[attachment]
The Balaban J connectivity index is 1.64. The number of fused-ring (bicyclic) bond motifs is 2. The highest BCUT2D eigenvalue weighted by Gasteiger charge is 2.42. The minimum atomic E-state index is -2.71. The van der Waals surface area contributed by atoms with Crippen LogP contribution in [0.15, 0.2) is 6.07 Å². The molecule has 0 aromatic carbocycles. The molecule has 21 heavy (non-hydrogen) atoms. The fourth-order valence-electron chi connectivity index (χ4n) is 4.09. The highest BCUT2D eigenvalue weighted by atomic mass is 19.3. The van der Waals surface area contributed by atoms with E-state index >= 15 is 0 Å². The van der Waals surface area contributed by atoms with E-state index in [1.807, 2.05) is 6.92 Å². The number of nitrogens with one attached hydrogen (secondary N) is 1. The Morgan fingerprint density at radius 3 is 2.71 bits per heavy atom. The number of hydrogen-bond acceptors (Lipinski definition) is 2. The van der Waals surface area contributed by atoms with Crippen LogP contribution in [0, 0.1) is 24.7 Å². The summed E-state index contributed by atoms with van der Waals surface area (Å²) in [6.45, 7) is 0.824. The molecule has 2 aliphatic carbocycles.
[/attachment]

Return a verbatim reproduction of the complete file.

The Balaban J connectivity index is 1.64. The number of fused-ring (bicyclic) bond motifs is 2. The highest BCUT2D eigenvalue weighted by Gasteiger charge is 2.42. The minimum atomic E-state index is -2.71. The van der Waals surface area contributed by atoms with Crippen LogP contribution in [0.15, 0.2) is 6.07 Å². The molecule has 0 aromatic carbocycles. The molecule has 21 heavy (non-hydrogen) atoms. The fourth-order valence-electron chi connectivity index (χ4n) is 4.09. The highest BCUT2D eigenvalue weighted by atomic mass is 19.3. The van der Waals surface area contributed by atoms with E-state index >= 15 is 0 Å². The van der Waals surface area contributed by atoms with E-state index in [1.807, 2.05) is 6.92 Å². The number of nitrogens with one attached hydrogen (secondary N) is 1. The Morgan fingerprint density at radius 3 is 2.71 bits per heavy atom. The number of hydrogen-bond acceptors (Lipinski definition) is 2. The van der Waals surface area contributed by atoms with Crippen LogP contribution in [0, 0.1) is 24.7 Å². The summed E-state index contributed by atoms with van der Waals surface area (Å²) in [6.45, 7) is 0.824. The molecule has 2 aliphatic carbocycles.